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BE 581 Lecture 3- Intro to MRI.

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Presentation on theme: "BE 581 Lecture 3- Intro to MRI."— Presentation transcript:

1 BE 581 Lecture 3- Intro to MRI

2 BE 581 Lecture 3 - MRI

3 Block Equation - T1 decay
90 pulse 180 pulse

4 T1 relaxation (slow) (longitudinal or spin-lattice)
Fat ms 260 Liver Kidney White m Grey m Cerebrospinal fluid 2,000 2,400

5 T2 relaxation (quick) 1.5T Fat 60-80 Liver 40 Kidney 60 White m. 90
Grey m Cerebrospinal fluid 160

6 How to measure T1 & T2? Sequence of RF pulses with a specific
TE: Echo Time- time after 90o RF pulse until readout. Determines how much spin-spin relaxation will occur before reading one row of the image. TR: Repetition Time– time between successive 90o RF pulses. Determines how much spin-lattice relaxation will occur before constructing the next row of the image

7 Measuring T1 Magnetization Mz A 90o RF pulse Mz->My
Wait for a t time Send a new 90o RF How long does it take for Mz to recover? Generate the Mz recovery curve

8 Measuring T1 Large molecules small molecules
Energy transfer works when the frequency of precession of the protons overlaps with vibrational freq. of lattice Large molecules->low vibrational freq->longT1 Small molecules->broad vibrational freq->long T1 Medium/viscous fluid-> intermediate freq ->short T1 Large molecules small molecules

9 Measuring T1 Large molecules small molecules
Large molecules->low vibrational freq -> small overlap with o Small molecules->broad vibrational freq-> larger overlap with o Medium/viscous fluid->intermediate freq.->largest overlap with o Large molecules small molecules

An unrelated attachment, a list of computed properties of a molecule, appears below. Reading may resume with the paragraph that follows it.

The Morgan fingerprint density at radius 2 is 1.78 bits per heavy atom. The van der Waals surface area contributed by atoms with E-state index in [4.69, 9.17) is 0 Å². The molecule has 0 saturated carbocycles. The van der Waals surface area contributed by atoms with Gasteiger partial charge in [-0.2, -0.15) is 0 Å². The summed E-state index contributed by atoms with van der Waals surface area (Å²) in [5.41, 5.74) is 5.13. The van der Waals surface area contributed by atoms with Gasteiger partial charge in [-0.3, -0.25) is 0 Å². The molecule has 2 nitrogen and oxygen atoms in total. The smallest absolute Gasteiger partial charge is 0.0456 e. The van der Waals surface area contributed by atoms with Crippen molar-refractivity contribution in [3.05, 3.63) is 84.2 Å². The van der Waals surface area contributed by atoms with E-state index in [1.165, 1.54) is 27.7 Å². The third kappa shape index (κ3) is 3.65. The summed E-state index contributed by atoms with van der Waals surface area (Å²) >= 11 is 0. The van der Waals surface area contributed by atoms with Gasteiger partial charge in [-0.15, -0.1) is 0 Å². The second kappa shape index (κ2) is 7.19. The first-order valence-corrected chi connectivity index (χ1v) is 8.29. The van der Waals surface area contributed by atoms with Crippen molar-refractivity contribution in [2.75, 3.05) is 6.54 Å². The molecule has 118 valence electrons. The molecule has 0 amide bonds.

10 T1 and T2 Molecule size T1 T2 Small Long Medium Large Longest

11 T1 and T2 relaxation time

12 Spin echo First 90o nutate magnetization Second 180 re-phasing pulse
spin in phase T2 and T2* impact signal Second 180 re-phasing pulse applied at time T ->re-phases spins

13 Spin echo The 180o pulse has the function of rotating the magnetization vector to the opposite direction of the first 90o pulse. Spins experience OPPOSITE magnetic field inhomogeneities -> cancel its effect T2* is cancelled

14 Spin echo contrast h proton density Using the same pulse seq.
TR repetition time TE echo time Using the same pulse seq. We get different S depending on T1 and T2

15 Inversion recovery Emphasizes T1 relaxation time
Extends longitudinal recovery time by a factor of 2

16 Inversion recovery 180 pulse Mz => -Mz wait TI (time of inversion)
90 pulse -Mz => Mxy => FID Wait TE/2 180 pulse produces echo at TE

17 Inversion recovery No T2 A factor of 2 (-Mz to Mz)

18 How do you generate images?
Spatial Encoding Generate magnetic gradient across the patient B decreases

19 Spatial encoding Frequency of precession vary with B
Resonance frequency will also vary A wise choice of RF frequency can give just one slice f1 f2 Bo B decreases

20 Spatial encoding You can do this in all 3 planes